Rapid Uptick in the Elderly

Commenting on the findings for Medscape Medical News, Mark Wallace, MD, professor of clinical anesthesiology and chief of the Division of Pain Medicine, University of California, San Diego, who has extensive experience researching and treating pain patients with medical cannabis, said the study is unique in that it involved a geriatric population.

He noted that in his clinical practice, geriatric patients are the fastest growing group of medical cannabis users.

This rapid uptick of use among the elderly is not surprising, he said.

“These patients are looking for alternatives. The medications we currently have on the market [for the treatment of neuropathic pain] probably reduce pain by no more than 30% in no more than 50% of the patients — that’s pretty low.”

In addition, he said, there is very limited evidence to support the long-term use of opioids, and in view of the current opioid crisis, many patients want to get off these medications.

Because cannabis is a Schedule 1 substance, no head-to-head studies have compared it to other currently available agents for chronic pain, so “these types of retrospective studies are actually very important,” Wallace said.

The study’s finding that cannabis may help reduce chronic opioid use, he added, mirrors the clinical experience at his center.

Reduced Opioid Use

“These patients come to me on high-dose opioids, and we are able to get them off opioids [by using medical cannabis],” he said.

“Patients who are taking high-dose opioids are constantly looking at the clock, waiting for the time when they can take their next dose, and are constantly monitoring their supply. When supply goes down, anxiety goes up. It completely controls their life. But when you put them on medical cannabis, that behavior completely goes away and they feel they have their lives back,” Wallace added.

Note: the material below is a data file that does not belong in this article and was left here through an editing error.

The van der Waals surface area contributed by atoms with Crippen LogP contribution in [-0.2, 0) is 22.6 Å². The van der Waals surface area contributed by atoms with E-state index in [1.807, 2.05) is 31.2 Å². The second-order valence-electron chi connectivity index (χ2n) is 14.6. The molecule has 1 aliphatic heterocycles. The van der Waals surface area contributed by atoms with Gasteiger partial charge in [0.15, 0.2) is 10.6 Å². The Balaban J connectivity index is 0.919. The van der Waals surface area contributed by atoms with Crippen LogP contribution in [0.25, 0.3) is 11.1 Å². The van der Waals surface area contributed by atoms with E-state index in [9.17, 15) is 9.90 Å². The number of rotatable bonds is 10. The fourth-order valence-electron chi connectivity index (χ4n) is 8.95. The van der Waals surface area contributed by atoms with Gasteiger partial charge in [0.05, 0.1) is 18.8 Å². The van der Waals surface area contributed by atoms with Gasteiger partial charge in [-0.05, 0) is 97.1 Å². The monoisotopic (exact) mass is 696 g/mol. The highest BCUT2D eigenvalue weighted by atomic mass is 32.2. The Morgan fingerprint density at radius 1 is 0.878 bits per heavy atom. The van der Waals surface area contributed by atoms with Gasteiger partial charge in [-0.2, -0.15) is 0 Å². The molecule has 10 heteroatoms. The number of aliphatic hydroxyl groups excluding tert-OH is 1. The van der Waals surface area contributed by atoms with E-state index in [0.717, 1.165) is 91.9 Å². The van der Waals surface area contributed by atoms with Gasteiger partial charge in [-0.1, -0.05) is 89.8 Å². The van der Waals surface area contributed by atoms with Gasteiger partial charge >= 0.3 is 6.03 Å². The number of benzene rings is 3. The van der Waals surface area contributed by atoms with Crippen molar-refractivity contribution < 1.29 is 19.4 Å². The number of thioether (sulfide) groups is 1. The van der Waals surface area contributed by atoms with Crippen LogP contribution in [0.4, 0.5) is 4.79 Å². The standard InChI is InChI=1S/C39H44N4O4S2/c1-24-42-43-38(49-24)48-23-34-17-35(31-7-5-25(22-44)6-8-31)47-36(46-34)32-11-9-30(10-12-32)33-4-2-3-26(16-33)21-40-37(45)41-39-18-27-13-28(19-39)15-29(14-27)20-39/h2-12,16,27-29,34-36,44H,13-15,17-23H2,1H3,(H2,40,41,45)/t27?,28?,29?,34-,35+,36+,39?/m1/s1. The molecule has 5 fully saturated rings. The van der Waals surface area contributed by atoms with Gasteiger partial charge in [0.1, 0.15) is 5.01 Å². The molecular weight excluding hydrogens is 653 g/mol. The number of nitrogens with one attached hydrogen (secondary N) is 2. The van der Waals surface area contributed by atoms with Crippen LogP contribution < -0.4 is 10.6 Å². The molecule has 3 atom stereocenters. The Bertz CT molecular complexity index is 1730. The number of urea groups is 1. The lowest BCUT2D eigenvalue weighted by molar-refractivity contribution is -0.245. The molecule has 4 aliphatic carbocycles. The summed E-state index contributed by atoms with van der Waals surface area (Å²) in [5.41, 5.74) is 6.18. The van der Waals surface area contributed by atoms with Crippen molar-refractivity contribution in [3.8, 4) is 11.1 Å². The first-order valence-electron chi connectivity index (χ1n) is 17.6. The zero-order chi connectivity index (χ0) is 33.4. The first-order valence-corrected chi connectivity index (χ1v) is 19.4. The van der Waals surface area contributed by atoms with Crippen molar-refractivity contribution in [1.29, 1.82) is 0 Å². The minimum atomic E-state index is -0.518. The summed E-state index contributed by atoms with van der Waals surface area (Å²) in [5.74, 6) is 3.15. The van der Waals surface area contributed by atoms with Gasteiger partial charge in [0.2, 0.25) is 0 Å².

Determining the ratio of CBD to THC is a challenge and requires an individualized approach. However, said Wallace, for daytime use, it appears that a CBD-to-THC ratio of 20:1 may be best. At night, a 1:1 ratio appears most effective.

“Even in patients where [medical cannabis] doesn’t help their pain, many — I would say upwards of 80% — opt to stay on it because it helps their sleep,” he said.

It is important to note that medical cannabis is administered in very small doses — typically starting at a range of about 1 mg to 2 mg — and is very different from the cannabis that is used recreationally.

“The doses that are being marketed on the recreational side have no place on the medical side. It is way too much and can actually worsen the patient’s pain, worsen sleep, and can cause agitation and paranoia,” he said.

There is a misperception that treating elderly patients with medical cannabis may be unsafe and increase the risk for falls due to dizziness or cognitive impairment. However, Wallace said, the clinical experience at his center suggests this is not the case.

“We are finding that the geriatric population can successfully use medical cannabis without any adverse effects. I am having a lot of success with geriatric patients. It is amazing that even patients in their 90s are using it successfully,” he said.

The study was supported by the Dent Family Foundation. Mechtler and Wallace report no relevant financial relationships.

American Academy of Neurology (AAN) 2019 Annual Meeting: Abstract P4.1-014. Presented May 8, 2019.